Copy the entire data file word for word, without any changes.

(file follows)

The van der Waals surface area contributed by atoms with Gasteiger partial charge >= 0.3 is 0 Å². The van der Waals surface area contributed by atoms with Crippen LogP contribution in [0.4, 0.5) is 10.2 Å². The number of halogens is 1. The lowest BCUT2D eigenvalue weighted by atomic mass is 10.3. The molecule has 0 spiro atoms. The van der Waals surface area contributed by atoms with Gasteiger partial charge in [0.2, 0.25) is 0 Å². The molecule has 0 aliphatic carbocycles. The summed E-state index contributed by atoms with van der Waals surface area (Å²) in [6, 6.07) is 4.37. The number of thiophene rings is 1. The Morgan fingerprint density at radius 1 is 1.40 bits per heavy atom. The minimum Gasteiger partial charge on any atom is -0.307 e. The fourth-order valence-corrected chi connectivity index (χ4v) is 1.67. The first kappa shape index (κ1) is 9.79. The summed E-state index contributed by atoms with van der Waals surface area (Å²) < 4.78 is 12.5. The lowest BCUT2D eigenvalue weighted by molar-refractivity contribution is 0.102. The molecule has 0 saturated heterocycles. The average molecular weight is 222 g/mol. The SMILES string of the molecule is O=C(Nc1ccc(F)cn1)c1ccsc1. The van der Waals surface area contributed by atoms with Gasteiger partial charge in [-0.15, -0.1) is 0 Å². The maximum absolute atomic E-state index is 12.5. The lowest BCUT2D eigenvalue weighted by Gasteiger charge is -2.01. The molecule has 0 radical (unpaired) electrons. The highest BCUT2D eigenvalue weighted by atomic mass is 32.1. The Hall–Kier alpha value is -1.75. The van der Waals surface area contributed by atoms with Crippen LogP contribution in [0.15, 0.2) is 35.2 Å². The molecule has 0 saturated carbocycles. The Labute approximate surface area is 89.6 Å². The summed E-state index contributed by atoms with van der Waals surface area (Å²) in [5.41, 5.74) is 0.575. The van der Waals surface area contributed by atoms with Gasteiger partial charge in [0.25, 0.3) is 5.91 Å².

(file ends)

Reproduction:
The van der Waals surface area contributed by atoms with Gasteiger partial charge >= 0.3 is 0 Å². The van der Waals surface area contributed by atoms with Crippen LogP contribution in [0.4, 0.5) is 10.2 Å². The number of halogens is 1. The lowest BCUT2D eigenvalue weighted by atomic mass is 10.3. The molecule has 0 spiro atoms. The van der Waals surface area contributed by atoms with Gasteiger partial charge in [0.2, 0.25) is 0 Å². The molecule has 0 aliphatic carbocycles. The summed E-state index contributed by atoms with van der Waals surface area (Å²) in [6, 6.07) is 4.37. The number of thiophene rings is 1. The Morgan fingerprint density at radius 1 is 1.40 bits per heavy atom. The minimum Gasteiger partial charge on any atom is -0.307 e. The fourth-order valence-corrected chi connectivity index (χ4v) is 1.67. The first kappa shape index (κ1) is 9.79. The summed E-state index contributed by atoms with van der Waals surface area (Å²) < 4.78 is 12.5. The lowest BCUT2D eigenvalue weighted by molar-refractivity contribution is 0.102. The molecule has 0 saturated heterocycles. The average molecular weight is 222 g/mol. The SMILES string of the molecule is O=C(Nc1ccc(F)cn1)c1ccsc1. The van der Waals surface area contributed by atoms with Gasteiger partial charge in [-0.15, -0.1) is 0 Å². The maximum absolute atomic E-state index is 12.5. The lowest BCUT2D eigenvalue weighted by Gasteiger charge is -2.01. The molecule has 0 radical (unpaired) electrons. The highest BCUT2D eigenvalue weighted by atomic mass is 32.1. The Hall–Kier alpha value is -1.75. The van der Waals surface area contributed by atoms with Crippen LogP contribution in [0.15, 0.2) is 35.2 Å². The molecule has 0 saturated carbocycles. The Labute approximate surface area is 89.6 Å². The summed E-state index contributed by atoms with van der Waals surface area (Å²) in [5.41, 5.74) is 0.575. The van der Waals surface area contributed by atoms with Gasteiger partial charge in [0.25, 0.3) is 5.91 Å².